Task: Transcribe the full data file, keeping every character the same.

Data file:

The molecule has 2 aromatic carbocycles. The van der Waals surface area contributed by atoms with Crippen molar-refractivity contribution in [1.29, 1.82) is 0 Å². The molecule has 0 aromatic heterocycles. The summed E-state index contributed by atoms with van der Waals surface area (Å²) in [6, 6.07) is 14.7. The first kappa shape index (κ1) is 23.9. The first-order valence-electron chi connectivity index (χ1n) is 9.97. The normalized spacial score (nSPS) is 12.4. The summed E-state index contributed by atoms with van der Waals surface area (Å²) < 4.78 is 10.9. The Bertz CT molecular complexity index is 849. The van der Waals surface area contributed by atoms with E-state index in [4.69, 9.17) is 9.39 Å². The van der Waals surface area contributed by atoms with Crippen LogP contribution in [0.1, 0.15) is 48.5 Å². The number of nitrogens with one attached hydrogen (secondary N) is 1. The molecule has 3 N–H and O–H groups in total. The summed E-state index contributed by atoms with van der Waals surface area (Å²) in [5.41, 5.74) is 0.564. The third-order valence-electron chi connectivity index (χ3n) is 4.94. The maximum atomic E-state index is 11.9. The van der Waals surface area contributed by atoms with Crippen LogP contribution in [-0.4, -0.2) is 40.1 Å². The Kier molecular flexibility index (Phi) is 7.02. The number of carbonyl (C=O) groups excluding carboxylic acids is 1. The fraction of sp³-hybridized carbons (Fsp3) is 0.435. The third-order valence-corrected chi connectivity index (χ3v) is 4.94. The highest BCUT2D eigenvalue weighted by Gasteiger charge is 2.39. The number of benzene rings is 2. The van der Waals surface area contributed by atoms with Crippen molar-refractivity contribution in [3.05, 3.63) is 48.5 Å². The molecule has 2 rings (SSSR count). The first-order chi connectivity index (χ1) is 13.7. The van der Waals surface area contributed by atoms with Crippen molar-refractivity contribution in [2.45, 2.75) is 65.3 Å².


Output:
The molecule has 2 aromatic carbocycles. The van der Waals surface area contributed by atoms with Crippen molar-refractivity contribution in [1.29, 1.82) is 0 Å². The molecule has 0 aromatic heterocycles. The summed E-state index contributed by atoms with van der Waals surface area (Å²) in [6, 6.07) is 14.7. The first kappa shape index (κ1) is 23.9. The first-order valence-electron chi connectivity index (χ1n) is 9.97. The normalized spacial score (nSPS) is 12.4. The summed E-state index contributed by atoms with van der Waals surface area (Å²) < 4.78 is 10.9. The Bertz CT molecular complexity index is 849. The van der Waals surface area contributed by atoms with E-state index in [4.69, 9.17) is 9.39 Å². The van der Waals surface area contributed by atoms with Crippen LogP contribution in [0.1, 0.15) is 48.5 Å². The number of nitrogens with one attached hydrogen (secondary N) is 1. The molecule has 3 N–H and O–H groups in total. The summed E-state index contributed by atoms with van der Waals surface area (Å²) in [5.41, 5.74) is 0.564. The third-order valence-electron chi connectivity index (χ3n) is 4.94. The maximum atomic E-state index is 11.9. The van der Waals surface area contributed by atoms with Crippen LogP contribution in [-0.4, -0.2) is 40.1 Å². The Kier molecular flexibility index (Phi) is 7.02. The number of carbonyl (C=O) groups excluding carboxylic acids is 1. The fraction of sp³-hybridized carbons (Fsp3) is 0.435. The third-order valence-corrected chi connectivity index (χ3v) is 4.94. The highest BCUT2D eigenvalue weighted by Gasteiger charge is 2.39. The number of benzene rings is 2. The van der Waals surface area contributed by atoms with Crippen molar-refractivity contribution in [3.05, 3.63) is 48.5 Å². The molecule has 2 rings (SSSR count). The first-order chi connectivity index (χ1) is 13.7. The van der Waals surface area contributed by atoms with Crippen molar-refractivity contribution in [2.45, 2.75) is 65.3 Å².